The Msh2 and Mutyh proteins are involved in the initial steps of their respective repair pathways, MMR and base excision repair, and both provide major contributions to the maintenance of genomic stability. To identify distinctiveness as well as possible overlapping repair functions of these genes in mammalian cells, we compared the biological consequences of their single or simultaneous inactivation. We report here that loss of Msh2 leads to a much more pronounced mutator phenotype at the hprt gene than Mutyh inactivation. This is not surprising in view of the broad substrate specificity of Msh2-containing complexes ( 1). The Mutyh glycosylase displays a more restricted recognition capacity, 8-oxoG:A and 2-hydroxyadenine:G mispairs, and, with a lower efficiency, G:A and A:C mismatches ( 50). The 10-fold increase in spontaneous mutation rates we report here in Mutyh−/− MEFs is, however, not negligible and suggests that mispairs derived from oxidized purines contribute significantly to mutagenesis of mammalian cells. Secondly, the simultaneous inactivation of mammalian Mutyh and Msh2 did not significantly modify the strong mutator phenotype of Msh2-defective cells. This is at variance from results obtained in E. coli where inactivation of MutY in a MutS background reduced the mutational load of a MutS strain ( 37). It is possible that these observations in bacteria refer to processing of a subset of base-base mismatches formed under particular conditions of bacterial growth ( 36) that are not present in mammalian cells.
Analysis of steady-state 8-oxoG levels in mammalian cells defective in either Msh2 or Mutyh support the notion that both repair proteins contribute to the maintenance of low levels of oxidative DNA damage. Thus, loss of either Mutyh or Msh2 in MEFs cultivated in vitro results in comparable increases in the steady-state levels of this oxidized purine. In addition, endogenous levels of 8-oxoG were not significantly augmented by simultaneous inactivation of both genes. These results are consistent with the two proteins cooperating in the same pathway of 8-oxoG removal. This conclusion is supported by the similarities in the kinetics for 8-oxoG repair in singly and doubly defective MEFs exposed to an oxidant.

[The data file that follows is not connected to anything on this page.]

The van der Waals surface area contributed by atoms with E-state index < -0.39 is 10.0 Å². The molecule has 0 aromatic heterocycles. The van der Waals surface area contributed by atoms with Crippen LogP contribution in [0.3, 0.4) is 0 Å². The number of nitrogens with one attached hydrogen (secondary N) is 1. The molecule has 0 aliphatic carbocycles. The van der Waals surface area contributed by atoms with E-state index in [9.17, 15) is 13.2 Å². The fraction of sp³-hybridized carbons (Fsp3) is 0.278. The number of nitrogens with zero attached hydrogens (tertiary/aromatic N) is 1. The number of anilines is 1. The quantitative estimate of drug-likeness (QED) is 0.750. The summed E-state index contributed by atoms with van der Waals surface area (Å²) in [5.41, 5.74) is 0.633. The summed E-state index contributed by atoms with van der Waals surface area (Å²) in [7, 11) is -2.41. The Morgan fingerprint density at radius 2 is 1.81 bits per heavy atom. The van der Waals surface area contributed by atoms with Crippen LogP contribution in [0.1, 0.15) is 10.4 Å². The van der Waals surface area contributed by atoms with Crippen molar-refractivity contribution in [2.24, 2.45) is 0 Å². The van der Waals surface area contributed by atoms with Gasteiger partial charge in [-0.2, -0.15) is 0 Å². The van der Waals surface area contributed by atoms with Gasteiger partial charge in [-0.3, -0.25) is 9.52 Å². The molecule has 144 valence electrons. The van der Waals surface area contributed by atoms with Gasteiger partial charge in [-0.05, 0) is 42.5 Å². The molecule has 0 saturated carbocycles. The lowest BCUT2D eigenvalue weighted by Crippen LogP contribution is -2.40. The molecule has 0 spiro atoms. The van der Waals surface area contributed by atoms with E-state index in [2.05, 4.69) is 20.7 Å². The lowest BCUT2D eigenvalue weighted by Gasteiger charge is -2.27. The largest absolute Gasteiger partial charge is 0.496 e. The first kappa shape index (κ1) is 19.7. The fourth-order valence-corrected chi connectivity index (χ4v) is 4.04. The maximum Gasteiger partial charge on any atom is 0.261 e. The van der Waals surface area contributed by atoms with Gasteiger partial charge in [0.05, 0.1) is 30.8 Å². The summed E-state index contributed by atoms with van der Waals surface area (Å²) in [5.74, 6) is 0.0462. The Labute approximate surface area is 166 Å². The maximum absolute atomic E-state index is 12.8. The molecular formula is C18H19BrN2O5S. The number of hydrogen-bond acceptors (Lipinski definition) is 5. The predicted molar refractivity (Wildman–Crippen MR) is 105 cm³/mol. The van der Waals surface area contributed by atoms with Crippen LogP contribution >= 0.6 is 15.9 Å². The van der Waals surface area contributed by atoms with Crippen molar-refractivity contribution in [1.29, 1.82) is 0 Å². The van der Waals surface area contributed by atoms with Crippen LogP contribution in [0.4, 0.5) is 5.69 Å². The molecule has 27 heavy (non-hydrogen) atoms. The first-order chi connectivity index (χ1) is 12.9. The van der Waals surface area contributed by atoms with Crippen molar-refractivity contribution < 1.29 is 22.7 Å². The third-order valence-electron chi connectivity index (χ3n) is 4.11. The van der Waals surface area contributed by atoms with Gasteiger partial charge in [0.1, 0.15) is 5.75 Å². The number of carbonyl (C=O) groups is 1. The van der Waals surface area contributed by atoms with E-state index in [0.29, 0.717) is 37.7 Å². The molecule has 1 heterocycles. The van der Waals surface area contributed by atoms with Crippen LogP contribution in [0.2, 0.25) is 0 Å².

Important differences in the relative effect of these proteins on repair efficiency were, however, identified when in vitro and in vivo experimental conditions were compared. Msh2 seems to play a more prominent role than Mutyh in controlling 8-oxoG levels in vivo. Thus, single inactivation of Msh2 in young animals leads to a moderate accumulation of 8-oxoG in several organs, whereas this is not the case in Mutyh-defective animals. In addition, simultaneous inactivation of Msh2 and Mutyh resulted in much larger increases of oxidative DNA damage than loss of single genes. This synergistic increase in 8-oxoG levels stresses an independent role for these repair proteins in controlling oxidative DNA damage in vivo.
One major difference between in vitro and in vivo experimental conditions is the larger fraction of proliferating cells in the former one. It is possible therefore that in vitro cell growth emphasizes the cooperation of Msh2 and Mutyh in the removal of 8-oxoG from specific sources, which are maximized during replication. An obvious possibility is a partnership of MutSα and Mutyh in the recognition of 8-oxoG incorporated from an oxidized dNTP pool and located in the newly replicated strand. In this regard, MUTYH has been reported to interact with the MSH6 subunit of the MutSα ( 38). Which are the sources of oxidative damage and the mechanism underlying the autonomous role played by Msh2 and Mutyh in vivo remains to be established. It is important to stress that Mutyh contributes only indirectly to removal of oxidized bases and this probably relies on other repair factors (Ogg1, replication-associated NEIL glycosylases, and NER proteins; ref. 22).